Here's another one contracting, in DIC:
There are more photos to come, but processing and identifying them is time-consuming, and I'm still ridiculously behind on my actual that should come later.

Random picture dump: Parabasalid mitosis

I actually went out and did stuff this weekend. Like, non-protist stuff involving geographical locations outside the lab. Incidentally, this weekend also happened to be about the hottest this summer, and heat and I aren't the best of friends. Reading isn't particularly fun on a headache, so I went over my random protist videos and got more screenshots. Most of them should end up in the upcoming 'microforay' sometime soon, but I also found something cool from an adventure way back in May. Not enough material for a microforay, but still wanted to dump it somewhere.

Had to do some stuff with termite (local Zootermopsis) gut symbionts, so I dumped them under DIC for fun. There was the usual gang: Streblomastix, Trichomitopsis, Trichonympha and miscellaneous smaller things. Watching Trichonymphas (they're big and cute enough to be a count noun) can get quite addicting, and the guilt from being responsible for their inevitable death by oxygen poisoning compels you to acquaint yourself with every individual on the slide. At that point, I noticed something was odd about the way some of them moved. Furthermore, their anterior ends appeared if there were two "heads"!

(Once again, apologies for the crappy image quality, but this is the best I can do until I actually have the time to sit down and learn the program.)

OMG, cell division! I still find dividing cells utterly awesome, even just conceptually - it's as if unicellular organisms regularly undergo a "Siamese twin" phase! This is especially evident in organisms who continue to move about and beat their flagella during division, thereby making the two-individuals-in-one concept even more apparent. The cell(s?) usually move(s) around in a fairly incoherent manner at that point, although that might depend on the species too.

Anyway, what's that thing in the middle, between the two "heads"?

As you may have guessed, that thing is indeed the nucleus in mitosis, with spindle fibres all over. With chromosomes. Roughly like these figures from Cleveland (1960 J Protozool):

Top: Whole Trichonympha in early anaphase. Bottom: Close-up of mitotic nucleus. The chromosomes are separated as the thick central spindle grows, pushing apart the centrioles which pull chromosomes along with them via the astral rays. (Cleveland 1960 J Protozool)

Parabasalian mitosis can be quite weird and awesome, but that's a topic for another day. At the moment, I can't even crop properly anymore...ignore that random line in 9a. Just thought I'd share pictures of weird organisms doing cool things.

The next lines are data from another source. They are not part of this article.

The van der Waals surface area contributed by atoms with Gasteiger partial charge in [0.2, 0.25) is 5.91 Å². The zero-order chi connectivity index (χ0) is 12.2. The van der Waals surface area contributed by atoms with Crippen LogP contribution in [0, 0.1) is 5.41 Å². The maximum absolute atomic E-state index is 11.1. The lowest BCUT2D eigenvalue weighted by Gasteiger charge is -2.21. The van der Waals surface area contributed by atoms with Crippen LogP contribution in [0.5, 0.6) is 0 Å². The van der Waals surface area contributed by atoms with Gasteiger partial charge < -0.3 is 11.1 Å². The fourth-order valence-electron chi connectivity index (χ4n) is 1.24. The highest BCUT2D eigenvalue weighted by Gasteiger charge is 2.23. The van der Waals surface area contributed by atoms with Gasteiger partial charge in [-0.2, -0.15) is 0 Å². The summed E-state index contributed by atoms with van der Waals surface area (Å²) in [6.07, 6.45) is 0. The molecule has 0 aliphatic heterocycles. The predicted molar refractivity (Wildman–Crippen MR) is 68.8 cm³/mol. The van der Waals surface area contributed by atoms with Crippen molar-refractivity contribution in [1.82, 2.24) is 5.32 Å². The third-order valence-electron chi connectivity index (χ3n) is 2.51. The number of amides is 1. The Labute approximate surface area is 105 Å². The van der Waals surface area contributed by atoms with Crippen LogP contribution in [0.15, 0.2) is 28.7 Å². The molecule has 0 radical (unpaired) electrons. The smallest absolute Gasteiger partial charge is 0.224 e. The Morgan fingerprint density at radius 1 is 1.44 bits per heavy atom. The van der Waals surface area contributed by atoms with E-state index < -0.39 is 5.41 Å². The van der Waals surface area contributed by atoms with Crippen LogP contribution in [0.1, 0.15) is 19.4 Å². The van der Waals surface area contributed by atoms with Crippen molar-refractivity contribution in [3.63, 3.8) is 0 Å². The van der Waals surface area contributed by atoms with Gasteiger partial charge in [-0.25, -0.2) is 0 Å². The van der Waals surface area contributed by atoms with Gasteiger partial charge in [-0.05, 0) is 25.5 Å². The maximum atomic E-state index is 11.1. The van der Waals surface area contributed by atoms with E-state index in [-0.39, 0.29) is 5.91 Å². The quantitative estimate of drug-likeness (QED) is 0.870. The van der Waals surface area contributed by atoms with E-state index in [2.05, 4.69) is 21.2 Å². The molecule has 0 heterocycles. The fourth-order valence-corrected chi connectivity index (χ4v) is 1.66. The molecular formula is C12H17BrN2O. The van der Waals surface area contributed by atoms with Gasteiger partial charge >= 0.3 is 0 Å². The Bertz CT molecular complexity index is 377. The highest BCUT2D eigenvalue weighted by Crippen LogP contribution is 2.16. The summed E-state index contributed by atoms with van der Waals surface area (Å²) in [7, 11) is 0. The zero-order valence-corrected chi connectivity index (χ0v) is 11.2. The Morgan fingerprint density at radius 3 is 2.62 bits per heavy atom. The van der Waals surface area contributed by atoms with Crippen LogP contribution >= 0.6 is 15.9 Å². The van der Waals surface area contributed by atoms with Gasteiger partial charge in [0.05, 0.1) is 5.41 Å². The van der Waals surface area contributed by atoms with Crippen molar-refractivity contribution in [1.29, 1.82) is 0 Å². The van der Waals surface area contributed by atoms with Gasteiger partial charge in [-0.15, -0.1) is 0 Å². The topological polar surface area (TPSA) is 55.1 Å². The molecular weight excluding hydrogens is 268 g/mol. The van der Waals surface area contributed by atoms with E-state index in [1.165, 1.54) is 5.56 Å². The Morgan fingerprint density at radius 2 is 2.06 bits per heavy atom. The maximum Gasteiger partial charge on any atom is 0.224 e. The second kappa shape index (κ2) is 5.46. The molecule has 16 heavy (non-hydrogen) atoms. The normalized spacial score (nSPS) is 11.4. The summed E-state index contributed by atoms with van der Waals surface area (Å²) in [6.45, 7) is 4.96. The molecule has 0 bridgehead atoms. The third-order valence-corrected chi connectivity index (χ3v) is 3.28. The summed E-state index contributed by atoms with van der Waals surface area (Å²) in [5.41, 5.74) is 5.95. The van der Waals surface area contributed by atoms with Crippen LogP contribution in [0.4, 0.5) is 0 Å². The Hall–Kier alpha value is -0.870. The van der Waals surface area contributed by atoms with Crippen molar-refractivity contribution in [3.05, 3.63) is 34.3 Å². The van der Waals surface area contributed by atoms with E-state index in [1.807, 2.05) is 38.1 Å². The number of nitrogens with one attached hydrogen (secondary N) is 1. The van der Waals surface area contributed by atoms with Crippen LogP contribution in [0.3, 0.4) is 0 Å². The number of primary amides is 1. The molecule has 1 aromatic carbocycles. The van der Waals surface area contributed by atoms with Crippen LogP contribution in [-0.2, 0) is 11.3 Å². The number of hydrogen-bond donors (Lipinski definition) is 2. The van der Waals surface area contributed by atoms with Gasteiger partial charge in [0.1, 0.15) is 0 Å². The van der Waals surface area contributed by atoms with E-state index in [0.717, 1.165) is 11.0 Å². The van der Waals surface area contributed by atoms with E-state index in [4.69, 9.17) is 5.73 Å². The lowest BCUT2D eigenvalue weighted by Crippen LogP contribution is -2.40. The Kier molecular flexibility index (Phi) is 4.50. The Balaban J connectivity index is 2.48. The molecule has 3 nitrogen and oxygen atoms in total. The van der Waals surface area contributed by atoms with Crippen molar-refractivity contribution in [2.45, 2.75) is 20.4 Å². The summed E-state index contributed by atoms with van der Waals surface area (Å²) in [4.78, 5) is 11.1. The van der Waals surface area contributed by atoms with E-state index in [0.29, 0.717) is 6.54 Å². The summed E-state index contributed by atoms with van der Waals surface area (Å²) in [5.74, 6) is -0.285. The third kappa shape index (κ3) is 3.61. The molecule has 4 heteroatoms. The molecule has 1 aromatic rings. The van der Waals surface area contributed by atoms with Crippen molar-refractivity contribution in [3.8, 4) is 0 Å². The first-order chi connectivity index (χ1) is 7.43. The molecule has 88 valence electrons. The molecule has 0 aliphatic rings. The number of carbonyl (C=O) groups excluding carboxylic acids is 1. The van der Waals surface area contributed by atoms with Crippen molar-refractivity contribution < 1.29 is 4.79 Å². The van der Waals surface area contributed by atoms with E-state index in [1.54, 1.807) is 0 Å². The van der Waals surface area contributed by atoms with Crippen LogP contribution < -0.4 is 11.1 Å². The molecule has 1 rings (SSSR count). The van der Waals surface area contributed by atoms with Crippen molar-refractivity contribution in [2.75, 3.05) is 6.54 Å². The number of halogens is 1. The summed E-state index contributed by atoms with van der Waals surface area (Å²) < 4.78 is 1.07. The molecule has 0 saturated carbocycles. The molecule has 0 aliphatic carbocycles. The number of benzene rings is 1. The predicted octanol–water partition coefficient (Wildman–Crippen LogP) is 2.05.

Oh, and if I ever catch these critters mating, you'll hear it. Potentially even literally ^^

Microfieldwork and a couple mystery critters

My work-related productivity ran aground lately, and thus I feel too guilty to blog. I should probably sort out the stuff I get paid to do first, and until then, do not qualify for having "spare time", especially since I already did too much of that this weekend by going on a random sampling foray:

My friend apparently saw a bubbling pool with a nice stench of sulfur on a local beach, so we went hunting for extremophiles. She had just borrowed A Field Guide to Bacteria, and finally realised that microbial life is many orders of magnitude more awesome than anything easily visible to the naked eye. Far more exciting than her sticklebacks anyway =P (joking! please don't lynch me, fish people!)

Anyway, naturally our fieldwork had to be accompanied by the first rain in over a month, and we got soaked while wading through salty mud in search of the elusive bubbling pool. Unfortunately, the pool seems to have disappeared. Furtunately, the stench of sulfur hasn't. Nor has the blackish-greyish unappetising-looking gunk, or the patches of bright green algae. Being biologists, the yuckier and smellier the gunk, the more excited we got, and the more happily we sampled away. Now I have a plate of anoxic goo sitting on my bench -- could be a great teaching tool for training one not to open random plates and sniff them. Biologists are immune to such lessons, of course, especially microbiologists, who seem to be irresistibly attracted to nasty smelly stuff.

Anyway, gunk hit the slide and on the scope it went (the slide, not the gunk). It was AMAZING. I have found an excavate paradise! At least four varieties of diplomonads I could see! Swarms of bodonids and heterotrophic euglenids! For the saner people, there were loads of bacteria to oogle at too. For some reason, many assume all prokaryotes are too tiny to be detected by a light scope, but that is entirely not true -- you can see bacteria swimming around, even under low mag. Resolving inner structures is obviously nearly impossible (except for Epulopiscium), but you can definitely watch the cells themselves swimming around for hours, and see plenty of morphological diversity.